While the health IT industry has remained very attractive to a broad range of acquirers and investors, there has been a wide range of valuation outcomes for companies. Idiosyncratic factors allow some health IT businesses to achieve superior valuations. Regulations, the pace of technology adoption, challenge of legacy entrenchment, and many other factors play a role. So what should executives of health IT companies focus on to break through the noise and secure one of the desired exit valuation outcomes? Here are a few considerations:
Focus on commercially driven demand vs. regulatory-driven demand
Companies that rely heavily on regulatory and compliance drivers have faced mounting uncertainty, multiple pivots, and regulatory risk that offset the inherent value created. Administrations change. Policies shift. For this reason, it is better to be balanced, steering clear of a business model that is primarily or solely driven by regulations. For example, solutions built solely around Merit-based Incentive Payment System (MIPS) and the Medicare Access and CHIP Reauthorization Act (MACRA) have seen the slow roll-out of the regulations dampen demand. Also, businesses that flocked to build capabilities around the ACA online exchanges saw their hopes and markets dashed in the repeal efforts.
Provide solutions that address multiple adjacent use cases
While narrowly focused companies might achieve quick exits because they fill the white space for a company’s roadmap, this strategy narrows the buyer universe and weakens valuation. If you tackle a variety of problems first and foremost, you are more likely to be deeply embedded in your customers’ workflows. Moreover, you will offer a more compelling value proposition for a wider set of buyers. This creates competitive tension, which drives valuations up.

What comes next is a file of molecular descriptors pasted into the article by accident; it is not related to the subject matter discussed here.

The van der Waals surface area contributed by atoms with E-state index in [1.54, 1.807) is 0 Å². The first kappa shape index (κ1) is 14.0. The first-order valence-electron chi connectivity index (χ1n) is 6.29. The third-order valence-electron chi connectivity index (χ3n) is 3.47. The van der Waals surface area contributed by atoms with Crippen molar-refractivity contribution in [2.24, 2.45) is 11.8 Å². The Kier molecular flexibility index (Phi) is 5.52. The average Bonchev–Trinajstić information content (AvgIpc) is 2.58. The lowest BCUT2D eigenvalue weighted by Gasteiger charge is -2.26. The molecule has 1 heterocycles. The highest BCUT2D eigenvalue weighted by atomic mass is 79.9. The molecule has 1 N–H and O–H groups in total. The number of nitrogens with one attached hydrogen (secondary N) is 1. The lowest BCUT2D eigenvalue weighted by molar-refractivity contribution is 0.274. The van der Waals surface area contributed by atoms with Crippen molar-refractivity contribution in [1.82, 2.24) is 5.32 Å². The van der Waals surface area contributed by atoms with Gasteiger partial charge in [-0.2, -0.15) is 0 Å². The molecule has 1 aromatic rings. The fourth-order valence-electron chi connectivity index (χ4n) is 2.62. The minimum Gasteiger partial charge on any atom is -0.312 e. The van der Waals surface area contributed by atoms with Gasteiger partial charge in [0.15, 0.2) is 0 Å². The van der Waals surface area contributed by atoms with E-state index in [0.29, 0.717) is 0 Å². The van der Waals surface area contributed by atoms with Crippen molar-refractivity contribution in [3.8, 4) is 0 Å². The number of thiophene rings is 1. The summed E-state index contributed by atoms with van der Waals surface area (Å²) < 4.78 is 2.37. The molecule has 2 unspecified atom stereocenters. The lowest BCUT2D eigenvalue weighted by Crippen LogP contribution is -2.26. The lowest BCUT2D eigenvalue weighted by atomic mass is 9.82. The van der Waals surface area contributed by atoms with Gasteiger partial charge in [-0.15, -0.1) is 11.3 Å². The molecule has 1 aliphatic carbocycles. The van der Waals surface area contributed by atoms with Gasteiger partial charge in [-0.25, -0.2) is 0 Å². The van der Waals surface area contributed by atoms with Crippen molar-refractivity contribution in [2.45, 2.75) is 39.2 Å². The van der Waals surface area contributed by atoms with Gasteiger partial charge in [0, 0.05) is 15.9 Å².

Target a large addressable market
Despite the fact that your business might be the digital health antidote we’ve been dreaming of, the welcomed disruptor with limitless potential is inevitably right around the corner. Even if you have first-mover advantage, given the ample access to early-stage capital in health IT, there will be many look-alikes in the market. Consequently, beyond articulating the distinct investment qualities of your company and your indestructible moats, it is crucial to point to a large (and expanding) market opportunity that gives your business sufficient runway to scale.
Whether you use Customer Acquisition Cost (CAC) ratios, Lifetime Value per Customer (LTV) ratios, gross margins or contribution margins, you must demonstrate that the core business can scale profitably. For an early stage company, show that the anticipated economic model is profitable. For a more mature business, show product level profitability and expansion opportunities with each customer. Note that your recurring revenues (actual and projected) will yield vastly superior valuations. Deals ultimately come down to financial metrics.
Have a data and a consumer game
It doesn’t have to be a core feature today, but as healthcare moves from being data-driven to consumer-centered, investors and acquirers will look to develop relevant capabilities. Is your data unique? Can you drive insights based on your solutions in a way that is invaluable? Can you ultimately deliver a better outcome for patients/consumers in a value-based driven world?
We expect health IT M&A deals to remain active. Understanding these dynamics and positioning health IT businesses accordingly are crucial to a successful valuation outcome and sale process.
Photo: Getty Images